On the 13th of February at 3 PM, Michael Röder will present the two papers “Evaluating Entity Linking: An Analysis of Current Benchmark Datasets and a Roadmap for Doing a Better Job” of van Erp et al. and “Moving away from semantic overfitting in disambiguation datasets” of Postma et al. in P702.
Entity linking has become a popular task in both natural language processing and semantic web communities. However, we find that the benchmark datasets for entity linking tasks do not accurately evaluate entity linking systems. In this paper, we aim to chart the strengths and weaknesses of current benchmark datasets and sketch a roadmap for the community to devise better benchmark datasets.
Entities and events in the world have no frequency, but our communication about them and the expressions we use to refer to them do have a strong frequency profile. Language expressions and their meanings follow a Zipfian distribution, featuring a small amount of very frequent observations and a very long tail of low frequent observations. Since our NLP datasets sample texts but do not sample the world, they are no exception to Zipf’s law. This causes a lack of representativeness in our NLP tasks, leading to models that can capture the head phenomena in language, but fail when dealing with the long tail. We therefore propose a referential challenge for semantic NLP that reflects a higher degree of ambiguity and variance and captures a large range of small real-world phenomena. To perform well, systems would have to show deep understanding on the linguistic tail.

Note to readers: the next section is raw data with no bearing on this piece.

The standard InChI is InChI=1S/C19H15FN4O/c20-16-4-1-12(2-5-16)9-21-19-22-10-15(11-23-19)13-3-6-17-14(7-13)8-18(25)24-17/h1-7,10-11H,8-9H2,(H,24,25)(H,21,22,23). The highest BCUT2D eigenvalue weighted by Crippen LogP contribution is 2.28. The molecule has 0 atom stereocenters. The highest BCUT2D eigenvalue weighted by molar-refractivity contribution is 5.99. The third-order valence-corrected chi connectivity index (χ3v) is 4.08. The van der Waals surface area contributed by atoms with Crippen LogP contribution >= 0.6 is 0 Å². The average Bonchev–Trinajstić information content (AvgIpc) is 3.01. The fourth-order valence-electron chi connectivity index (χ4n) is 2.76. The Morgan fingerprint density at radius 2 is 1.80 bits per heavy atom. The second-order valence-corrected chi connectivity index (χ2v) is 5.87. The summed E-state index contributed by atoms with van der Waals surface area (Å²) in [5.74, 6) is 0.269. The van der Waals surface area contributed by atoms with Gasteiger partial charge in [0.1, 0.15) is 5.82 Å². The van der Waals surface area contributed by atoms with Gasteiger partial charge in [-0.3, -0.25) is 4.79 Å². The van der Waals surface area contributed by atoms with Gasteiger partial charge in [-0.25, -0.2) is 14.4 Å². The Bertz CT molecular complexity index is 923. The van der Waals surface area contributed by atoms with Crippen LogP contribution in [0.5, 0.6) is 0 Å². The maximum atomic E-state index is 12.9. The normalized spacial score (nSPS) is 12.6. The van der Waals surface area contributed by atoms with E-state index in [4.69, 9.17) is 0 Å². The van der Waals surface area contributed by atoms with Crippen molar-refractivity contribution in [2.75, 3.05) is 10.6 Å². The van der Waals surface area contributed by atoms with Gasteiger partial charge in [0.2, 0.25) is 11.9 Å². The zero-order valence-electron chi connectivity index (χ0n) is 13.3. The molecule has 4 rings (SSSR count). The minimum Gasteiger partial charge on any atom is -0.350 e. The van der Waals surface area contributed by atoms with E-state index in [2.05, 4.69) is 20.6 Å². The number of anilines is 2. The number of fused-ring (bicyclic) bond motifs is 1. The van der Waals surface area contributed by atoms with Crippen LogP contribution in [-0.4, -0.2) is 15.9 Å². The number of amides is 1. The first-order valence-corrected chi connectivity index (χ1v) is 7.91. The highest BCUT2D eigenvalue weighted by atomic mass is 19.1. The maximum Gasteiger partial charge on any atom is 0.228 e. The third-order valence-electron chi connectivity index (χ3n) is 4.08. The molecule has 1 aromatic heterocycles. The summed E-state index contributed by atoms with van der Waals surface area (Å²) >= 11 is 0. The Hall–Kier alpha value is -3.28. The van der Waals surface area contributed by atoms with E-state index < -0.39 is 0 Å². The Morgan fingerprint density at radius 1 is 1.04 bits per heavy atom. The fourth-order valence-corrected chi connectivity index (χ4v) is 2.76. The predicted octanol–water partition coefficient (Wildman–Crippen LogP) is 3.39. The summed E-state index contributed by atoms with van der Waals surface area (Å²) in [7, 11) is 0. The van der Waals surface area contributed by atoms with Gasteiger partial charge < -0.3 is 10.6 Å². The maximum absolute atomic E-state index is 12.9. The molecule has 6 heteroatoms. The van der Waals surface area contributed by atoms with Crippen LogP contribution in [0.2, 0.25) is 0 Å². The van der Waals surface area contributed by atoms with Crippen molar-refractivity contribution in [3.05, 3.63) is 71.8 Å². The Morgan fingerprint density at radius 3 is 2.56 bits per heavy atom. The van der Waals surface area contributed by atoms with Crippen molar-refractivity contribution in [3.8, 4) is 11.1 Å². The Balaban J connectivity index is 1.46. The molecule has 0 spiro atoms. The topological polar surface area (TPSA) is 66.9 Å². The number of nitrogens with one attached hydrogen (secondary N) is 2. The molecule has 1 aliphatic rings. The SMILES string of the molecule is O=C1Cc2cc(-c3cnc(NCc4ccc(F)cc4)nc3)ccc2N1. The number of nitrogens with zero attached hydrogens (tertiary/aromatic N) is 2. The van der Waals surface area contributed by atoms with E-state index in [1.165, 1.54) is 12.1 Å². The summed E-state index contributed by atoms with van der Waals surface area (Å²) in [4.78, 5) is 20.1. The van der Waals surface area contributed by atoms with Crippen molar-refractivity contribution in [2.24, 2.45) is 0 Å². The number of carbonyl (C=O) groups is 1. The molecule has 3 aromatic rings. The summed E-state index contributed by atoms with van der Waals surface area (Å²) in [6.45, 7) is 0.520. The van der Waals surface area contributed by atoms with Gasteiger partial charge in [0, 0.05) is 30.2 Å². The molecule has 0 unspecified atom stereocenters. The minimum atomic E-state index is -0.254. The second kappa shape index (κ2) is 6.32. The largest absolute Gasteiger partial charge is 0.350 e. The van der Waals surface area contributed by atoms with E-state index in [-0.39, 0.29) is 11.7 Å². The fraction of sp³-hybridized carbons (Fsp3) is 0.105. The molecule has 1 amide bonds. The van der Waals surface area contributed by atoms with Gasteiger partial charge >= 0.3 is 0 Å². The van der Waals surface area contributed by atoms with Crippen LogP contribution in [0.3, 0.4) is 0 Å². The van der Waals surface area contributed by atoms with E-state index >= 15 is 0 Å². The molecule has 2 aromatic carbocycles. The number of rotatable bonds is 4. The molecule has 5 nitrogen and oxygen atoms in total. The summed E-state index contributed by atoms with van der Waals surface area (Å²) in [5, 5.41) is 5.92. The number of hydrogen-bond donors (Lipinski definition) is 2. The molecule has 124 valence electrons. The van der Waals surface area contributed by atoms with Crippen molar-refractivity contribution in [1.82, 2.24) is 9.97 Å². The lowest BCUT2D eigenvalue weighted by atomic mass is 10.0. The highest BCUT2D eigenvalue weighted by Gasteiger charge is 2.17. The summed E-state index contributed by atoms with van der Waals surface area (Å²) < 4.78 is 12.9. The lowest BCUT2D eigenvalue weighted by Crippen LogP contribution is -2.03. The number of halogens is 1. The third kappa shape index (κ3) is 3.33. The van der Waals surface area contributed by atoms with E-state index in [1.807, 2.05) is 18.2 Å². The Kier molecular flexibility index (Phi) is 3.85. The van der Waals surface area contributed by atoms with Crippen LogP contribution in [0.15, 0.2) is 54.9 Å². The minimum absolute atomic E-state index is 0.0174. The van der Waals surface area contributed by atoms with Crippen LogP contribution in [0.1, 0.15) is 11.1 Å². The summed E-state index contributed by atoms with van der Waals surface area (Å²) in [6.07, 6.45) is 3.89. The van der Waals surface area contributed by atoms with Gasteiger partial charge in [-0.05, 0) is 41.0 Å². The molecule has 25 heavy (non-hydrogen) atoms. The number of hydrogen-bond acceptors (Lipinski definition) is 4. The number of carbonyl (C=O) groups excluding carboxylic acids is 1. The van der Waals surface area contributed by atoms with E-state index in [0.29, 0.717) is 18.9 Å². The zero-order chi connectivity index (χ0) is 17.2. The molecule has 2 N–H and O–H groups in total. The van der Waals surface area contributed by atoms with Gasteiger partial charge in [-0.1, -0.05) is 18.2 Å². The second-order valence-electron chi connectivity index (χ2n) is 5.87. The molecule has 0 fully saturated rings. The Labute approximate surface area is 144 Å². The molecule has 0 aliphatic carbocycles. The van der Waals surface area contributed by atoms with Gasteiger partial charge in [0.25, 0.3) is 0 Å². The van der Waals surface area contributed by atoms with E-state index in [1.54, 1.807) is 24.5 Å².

About the AKSW Colloquium
This event is part of a series of events about Semantic Web technology. Please see http://wiki.aksw.org/Colloquium for further information about previous and future events. As always, Bachelor and Master students are able to get points for attendance and there is complimentary coffee and cake after the session.